Richard Buxton: Gabriel Jesus must learn to behave
Man City striker's sending-off and histrionics mar Brazil's crowning moment
Gabriel Jesus' entire career has been devoted to becoming Neymar's equal.
From making a quantum leap from Brazil into elite-level European football to bespoke tattoos; everything the world's most expensive player has done, his compatriot sought to emulate.
Now there is little separating the Sao Paulo natives after their homeland's triumphant Copa America campaign culminated in yesterday morning's (Singapore time) 3-1 win over Peru.
The Selecao have not missed Neymar this summer - why would they?
For all the talent that the want-away Paris Saint-Germain star possesses, his obsession with histrionics were increasingly an unwelcome distraction. They are also easily replaceable.
In the Maracana, "Neymar, who?" was superseded by "Jesus, why?"
The Manchester City striker followed up a Man-of-the-Match display with a meltdown plucked from the playbook of the man he is tipped to succeed for the national side.
He was shown a second yellow card in the 70th minute following a late challenge on Christian Cueva.
After initially refusing to leave the pitch, he kicked a water bottle, punched a booth and toppled a VAR (video assistant referee) monitor before gesturing manically in the tunnel area while fighting back tears.
Had he been wearing Brazil's No.10 shirt, no one would have flinched.
Such acts of self-indulgent recklessness at crucial moments are par for the course with Neymar. Few, however, would have expected it from Jesus, especially after he had put the hosts ahead with a goal and assist.
In another game, it would have proved more costly; last week's semi-final win against Argentina being the most obvious example.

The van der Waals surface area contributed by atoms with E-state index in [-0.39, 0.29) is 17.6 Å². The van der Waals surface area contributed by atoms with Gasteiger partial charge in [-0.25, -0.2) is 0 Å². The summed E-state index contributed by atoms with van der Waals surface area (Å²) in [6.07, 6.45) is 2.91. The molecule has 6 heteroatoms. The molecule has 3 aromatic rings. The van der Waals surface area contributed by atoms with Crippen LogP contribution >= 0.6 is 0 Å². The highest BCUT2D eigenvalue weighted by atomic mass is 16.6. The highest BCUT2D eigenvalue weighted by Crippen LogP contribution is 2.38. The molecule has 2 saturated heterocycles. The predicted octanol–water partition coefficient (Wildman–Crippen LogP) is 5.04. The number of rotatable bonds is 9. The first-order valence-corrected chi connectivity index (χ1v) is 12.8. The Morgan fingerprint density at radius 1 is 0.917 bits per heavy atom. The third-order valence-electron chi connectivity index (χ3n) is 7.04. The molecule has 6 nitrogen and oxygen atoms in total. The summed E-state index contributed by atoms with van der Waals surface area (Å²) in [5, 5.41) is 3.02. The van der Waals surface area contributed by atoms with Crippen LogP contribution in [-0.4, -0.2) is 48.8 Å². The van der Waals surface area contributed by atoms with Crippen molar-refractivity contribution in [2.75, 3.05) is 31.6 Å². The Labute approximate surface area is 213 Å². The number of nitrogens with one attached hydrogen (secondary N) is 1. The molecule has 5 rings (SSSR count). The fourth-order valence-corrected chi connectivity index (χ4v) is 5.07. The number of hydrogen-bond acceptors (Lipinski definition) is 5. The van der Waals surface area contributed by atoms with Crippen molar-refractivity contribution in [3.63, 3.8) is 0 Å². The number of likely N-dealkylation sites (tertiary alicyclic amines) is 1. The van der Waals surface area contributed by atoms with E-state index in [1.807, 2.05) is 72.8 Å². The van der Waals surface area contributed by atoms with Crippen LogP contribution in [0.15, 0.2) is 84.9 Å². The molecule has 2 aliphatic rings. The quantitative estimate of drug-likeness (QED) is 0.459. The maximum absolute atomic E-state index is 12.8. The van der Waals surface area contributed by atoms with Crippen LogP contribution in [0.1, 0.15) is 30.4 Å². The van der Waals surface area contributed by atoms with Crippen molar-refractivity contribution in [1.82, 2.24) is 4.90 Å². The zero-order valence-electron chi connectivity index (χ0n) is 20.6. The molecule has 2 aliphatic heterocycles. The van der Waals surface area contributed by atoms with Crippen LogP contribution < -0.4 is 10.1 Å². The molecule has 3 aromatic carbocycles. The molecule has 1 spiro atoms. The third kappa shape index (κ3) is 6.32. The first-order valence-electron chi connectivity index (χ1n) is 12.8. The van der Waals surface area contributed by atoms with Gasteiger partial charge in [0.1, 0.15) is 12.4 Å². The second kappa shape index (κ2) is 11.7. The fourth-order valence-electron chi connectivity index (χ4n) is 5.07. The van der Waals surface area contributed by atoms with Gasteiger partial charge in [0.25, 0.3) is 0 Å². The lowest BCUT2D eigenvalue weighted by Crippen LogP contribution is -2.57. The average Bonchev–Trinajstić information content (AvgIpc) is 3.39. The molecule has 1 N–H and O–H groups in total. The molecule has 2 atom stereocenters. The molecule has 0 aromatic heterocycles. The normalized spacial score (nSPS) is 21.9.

It would have also signalled a death knell to the 22-year-old's future Ballon d'Or credentials if he was rendered little more than Neymar-lite.
But Jesus is more than a pale imitation of the global game's enfant terrible.
His admiration for Neymar is already well-established after claiming that the 27-year-old treats everyone around him "like his brother" when on international duty.
Elder siblings also have a tendency to lead their impressionable underlings down the wrong path.
Jesus, for his part, acknowledges the "need to grow up a lot" after this rare outburst. Even the preceding red card was out of the ordinary as only the second dismissal of his career and coming over three years since that initial ignominy while playing for Palmeiras.
Doubling down and remaining unrepentant may have been an easier option.
He could have taken the Neymar route out. Except Pep Guardiola taught him far better than that.
The level of nurture Jesus receives from the City manager, and in his current surroundings at the Etihad Stadium, has been key to realising his potential. He allows football to do the talking.
It is why he also embraced the challenge of vying with Sergio Aguero to lead the line for the reigning English Premier League champions rather than throwing his toys out of the pram.
Guardiola has instilled a relentless drive in Jesus which saw him having a direct hand in four successive goals for Brazil as they belatedly laid to rest the ghosts of the 2014 World Cup.
Maintaining that hunger will be key to him ultimately usurping Aguero in the long run.
Until then, he will need to learn from the misstep at the Maracana and ensure that it remains a rare blot on his copybook rather than a regular occurrence.
Being the best version of himself is still a significant upgrade on a poor man's Neymar.